I mean, who'd ever heard of "Warren Publishing"? On a fundamental level, of course, it was a comic, but by exploiting a seeming loophole, the warden himself had smuggled in contraband. If "no comics" was my prison, that magazine was my cake with a hacksaw baked inside.

Maybe I shouldn't have been so surprised, as Dad had been a comics fan himself growing up. More than once I wished I could've seen his collection of Golden Age books (his favorites were Captain Marvel and a character named Something-Eagle, or Eagle-Something, he could never remember and I've never been able to figure it out). Like so many readers of his generation, however, his comics were lost to time, in this case stored in a barrel in a shed and destroyed by mice(!).

I've never talked to Dad about it--I seriously doubt he'd remember that day anyway--but the whole "Spirit Magazine" episode only ever made sense as a "bonding" thing. Surely as a Methodist minister he wouldn't have bought me the magazine based on the content of the stories, which I'm convinced he never read.

sgI mean, on the very first page of the very first story, a man is brutally beaten (stomped!) to death by mob enforcers and abandoned on the sidewalk in a pool of blood. As the book progresses, another man is struck over the head with a heavy tool and dumped in a garbage truck bound for the city incinerator; a female prison guard gets a face full of scalding steam and lies clawing at her face in a silent scream; people are atomized by martian ray guns, and--most memorably--a beautiful woman doctor strips out of her surgical gown and changes to a dress (in one panel we see a shot of her bare back that, despite showing no "naughty bits," remains one of the sexiest images I've ever seen in a comic).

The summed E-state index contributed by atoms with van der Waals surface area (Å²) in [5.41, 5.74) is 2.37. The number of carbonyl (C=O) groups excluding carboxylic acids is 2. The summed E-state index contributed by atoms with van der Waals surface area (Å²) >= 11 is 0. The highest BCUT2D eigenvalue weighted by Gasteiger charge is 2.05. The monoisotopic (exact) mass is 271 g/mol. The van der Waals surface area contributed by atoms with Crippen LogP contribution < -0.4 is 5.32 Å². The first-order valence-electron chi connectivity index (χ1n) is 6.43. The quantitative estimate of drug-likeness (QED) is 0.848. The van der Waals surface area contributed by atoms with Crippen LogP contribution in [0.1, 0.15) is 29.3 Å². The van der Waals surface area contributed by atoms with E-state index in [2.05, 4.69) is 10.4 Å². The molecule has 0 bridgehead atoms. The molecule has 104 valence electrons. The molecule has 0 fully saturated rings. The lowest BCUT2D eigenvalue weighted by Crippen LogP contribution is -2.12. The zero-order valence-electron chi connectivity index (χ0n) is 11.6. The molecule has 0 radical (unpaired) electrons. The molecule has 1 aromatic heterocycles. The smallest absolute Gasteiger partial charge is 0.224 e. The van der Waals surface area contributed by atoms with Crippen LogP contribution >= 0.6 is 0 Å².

The fact that all this was drawn in a "cartoony" style somehow made it more shocking, not less. Weaned on DC and Disney comics, I couldn't help thinking, "Is it even legal to print this stuff?"

I pored over every page of the magazine repeatedly, and not just because it's the only comic I had for weeks. Even the ads in this thing were mesmerizing; original James Bond movie posters for $3.50 to $5.00 (today they'd go for hundreds and up), Mego superhero action figures (had to remember to look for those at the department stores!) and in the back pages, a veritable library of books collecting old comics; Superman and Batman From the 30s to the 70s (which I had and loved), Flash Gordon, The Phantom, Mandrake, Underground Comix (whatever those were), something called All in Color For A Dime and a paperback that promised to contain Green Lantern and Green Arrow stories drawn by Neal Adams (my hero! Did he really draw such books? Did Green Lantern really have his own title once?!).